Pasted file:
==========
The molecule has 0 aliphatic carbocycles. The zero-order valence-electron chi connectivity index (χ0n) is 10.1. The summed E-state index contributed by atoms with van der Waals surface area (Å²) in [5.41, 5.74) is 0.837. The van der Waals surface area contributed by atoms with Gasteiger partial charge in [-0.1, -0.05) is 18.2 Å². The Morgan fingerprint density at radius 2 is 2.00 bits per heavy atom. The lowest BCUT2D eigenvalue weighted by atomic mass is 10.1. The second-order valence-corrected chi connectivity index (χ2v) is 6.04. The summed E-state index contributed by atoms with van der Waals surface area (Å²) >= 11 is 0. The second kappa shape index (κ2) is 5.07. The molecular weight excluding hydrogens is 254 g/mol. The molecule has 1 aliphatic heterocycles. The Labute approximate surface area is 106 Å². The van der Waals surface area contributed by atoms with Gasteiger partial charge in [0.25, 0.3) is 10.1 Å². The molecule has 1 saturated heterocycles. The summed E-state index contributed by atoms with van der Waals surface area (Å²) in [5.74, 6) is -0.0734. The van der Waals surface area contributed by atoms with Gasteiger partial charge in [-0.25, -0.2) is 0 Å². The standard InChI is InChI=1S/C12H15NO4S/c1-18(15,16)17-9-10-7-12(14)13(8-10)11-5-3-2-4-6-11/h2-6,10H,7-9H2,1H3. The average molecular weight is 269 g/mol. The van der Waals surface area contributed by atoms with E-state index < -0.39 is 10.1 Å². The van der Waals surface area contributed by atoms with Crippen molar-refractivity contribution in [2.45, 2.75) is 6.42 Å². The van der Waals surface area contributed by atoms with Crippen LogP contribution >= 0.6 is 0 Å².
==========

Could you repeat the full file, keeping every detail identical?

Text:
The molecule has 0 aliphatic carbocycles. The zero-order valence-electron chi connectivity index (χ0n) is 10.1. The summed E-state index contributed by atoms with van der Waals surface area (Å²) in [5.41, 5.74) is 0.837. The van der Waals surface area contributed by atoms with Gasteiger partial charge in [-0.1, -0.05) is 18.2 Å². The Morgan fingerprint density at radius 2 is 2.00 bits per heavy atom. The lowest BCUT2D eigenvalue weighted by atomic mass is 10.1. The second-order valence-corrected chi connectivity index (χ2v) is 6.04. The summed E-state index contributed by atoms with van der Waals surface area (Å²) >= 11 is 0. The second kappa shape index (κ2) is 5.07. The molecular weight excluding hydrogens is 254 g/mol. The molecule has 1 aliphatic heterocycles. The Labute approximate surface area is 106 Å². The van der Waals surface area contributed by atoms with Gasteiger partial charge in [0.25, 0.3) is 10.1 Å². The molecule has 1 saturated heterocycles. The summed E-state index contributed by atoms with van der Waals surface area (Å²) in [5.74, 6) is -0.0734. The van der Waals surface area contributed by atoms with Gasteiger partial charge in [-0.25, -0.2) is 0 Å². The standard InChI is InChI=1S/C12H15NO4S/c1-18(15,16)17-9-10-7-12(14)13(8-10)11-5-3-2-4-6-11/h2-6,10H,7-9H2,1H3. The average molecular weight is 269 g/mol. The van der Waals surface area contributed by atoms with E-state index < -0.39 is 10.1 Å². The van der Waals surface area contributed by atoms with Crippen molar-refractivity contribution in [2.45, 2.75) is 6.42 Å². The van der Waals surface area contributed by atoms with Crippen LogP contribution >= 0.6 is 0 Å².